Napier Quarter review

Anchovies and boiled eggs on toast is possibly Melbourne's greatest breakfast and bar snack in one.
Anchovies and boiled eggs on toast is possibly Melbourne's greatest breakfast and bar snack in one. Photo: Eddie Jim

359 Napier St Fitzroy, VIC 3065

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Opening hours Mon-Thu 7.30am-10pm; Fri 7.30am-11pm; Sat 8am-11pm; Sun 8am-10pm
Features Licensed, Outdoor seating
Prices Moderate (mains $20-$40)
Payments eftpos, AMEX, Visa, Mastercard
Phone 03 9416 0666

You probably already know about Napier Quarter. If you don't, you should. The tiny wine bar and cafe in Fitzroy's backstreets has been on northsiders' essentials list since opening in 2016. Its thick crust of rye bread loaded with dijon mayonnaise, premium Olasagasti anchovies, boiled egg and salsa verde has been haunting Instagram feeds since then. For good reason. It's possibly Melbourne's greatest breakfast and bar snack in one, as good with an espresso as with a gently fizzing pet nat.

So what's new? Why are we here? New head chef Eileen Horsnell is why, although some will remember that Horsnell was actually Napier's original chef. That rye toast? Her recipe. But after six months she headed off to investigate fine dining at Lume with chef Shaun Quade. With Quade now LA-bound, Horsnell has returned to cook the food she loves best and it's turned this already excellent pocket rocket into one of the Melbourne's nicest places to eat.

Part of that comes down to a mighty trio all on the same page. Horsnell worked with owner Daniel Lewis at his Brisbane restaurant, Pearl, and Lewis' cousin-in-law, Simon Benjamin, sold out of Bar Lourinha to get completely on board here last year. None is fussed by grandeur, but all are obsessed by the good stuff.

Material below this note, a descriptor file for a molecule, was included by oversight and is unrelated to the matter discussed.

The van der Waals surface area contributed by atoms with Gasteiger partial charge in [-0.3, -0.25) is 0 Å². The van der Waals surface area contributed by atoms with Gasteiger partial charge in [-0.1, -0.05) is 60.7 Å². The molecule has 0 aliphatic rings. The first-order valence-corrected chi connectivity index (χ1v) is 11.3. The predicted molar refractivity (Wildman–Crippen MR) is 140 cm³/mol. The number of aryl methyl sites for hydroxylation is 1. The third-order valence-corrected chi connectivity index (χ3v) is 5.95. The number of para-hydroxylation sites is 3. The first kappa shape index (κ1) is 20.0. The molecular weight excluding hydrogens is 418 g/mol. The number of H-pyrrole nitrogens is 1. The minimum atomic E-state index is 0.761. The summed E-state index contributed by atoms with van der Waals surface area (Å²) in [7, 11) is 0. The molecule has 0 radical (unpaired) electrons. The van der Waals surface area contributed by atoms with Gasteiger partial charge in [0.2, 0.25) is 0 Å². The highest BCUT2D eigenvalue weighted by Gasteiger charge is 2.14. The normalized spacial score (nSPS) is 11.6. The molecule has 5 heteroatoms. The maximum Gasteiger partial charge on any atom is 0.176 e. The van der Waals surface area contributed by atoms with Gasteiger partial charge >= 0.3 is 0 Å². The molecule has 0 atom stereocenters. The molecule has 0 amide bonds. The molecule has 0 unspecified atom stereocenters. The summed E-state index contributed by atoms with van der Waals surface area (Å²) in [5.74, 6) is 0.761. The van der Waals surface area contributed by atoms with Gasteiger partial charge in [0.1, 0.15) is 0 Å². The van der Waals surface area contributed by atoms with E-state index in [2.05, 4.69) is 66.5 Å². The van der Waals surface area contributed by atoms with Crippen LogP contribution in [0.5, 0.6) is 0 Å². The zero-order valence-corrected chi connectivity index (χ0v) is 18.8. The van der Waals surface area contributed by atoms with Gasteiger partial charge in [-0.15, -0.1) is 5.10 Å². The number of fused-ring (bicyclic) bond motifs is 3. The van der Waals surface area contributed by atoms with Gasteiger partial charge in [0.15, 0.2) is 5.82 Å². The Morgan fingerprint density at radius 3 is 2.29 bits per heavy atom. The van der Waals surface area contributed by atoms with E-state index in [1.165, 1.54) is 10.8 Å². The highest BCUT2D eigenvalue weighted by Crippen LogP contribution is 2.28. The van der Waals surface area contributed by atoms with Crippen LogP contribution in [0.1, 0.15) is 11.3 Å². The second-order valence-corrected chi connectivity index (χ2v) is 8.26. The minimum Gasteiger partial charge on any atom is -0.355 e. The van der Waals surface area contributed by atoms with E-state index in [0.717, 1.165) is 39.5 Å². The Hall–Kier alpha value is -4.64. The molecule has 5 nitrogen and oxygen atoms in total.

Inside the tiny, corner bluestone.
Inside the tiny, corner bluestone. Photo: Christopher Hopkins

The blackboard offers the first clues that Napier has a sustainability bent that you won't hear about, but will taste. Behold a cocktail list of death row classics: martinis, negronis and spritzes made with Rondo, that grippy rhubarb vermouth. If you're between drinks, they'll throw an intensely refreshing lemon verbena fizz in your glass, or delicately bubbled Jauma chenin if not.

It's a largely Australian list dipping a toe into the old world, and while it gives gives more time to the frontier winemakers, it's a tried and tested batch, with richer whites served slightly warmer and Xavier Goodridge pinot noir dropped properly chilled.

Decor amounts to produce artfully piled near the kitchen – partly as still life, partly by necessity. Napier Quarter is tiny, a beautiful bluestone on a leafy corner where the traffic is 50-50 pushbikes and cars. The handful of metal tables and chairs flanking its exterior are built for a couple of wines and two dishes at a push, making dinner a leisurely ride.

The daily roast changes from burnished chicken (pictured) to lamb shoulder that caves at a nudge.
The daily roast changes from burnished chicken (pictured) to lamb shoulder that caves at a nudge. Photo: Christopher Hopkins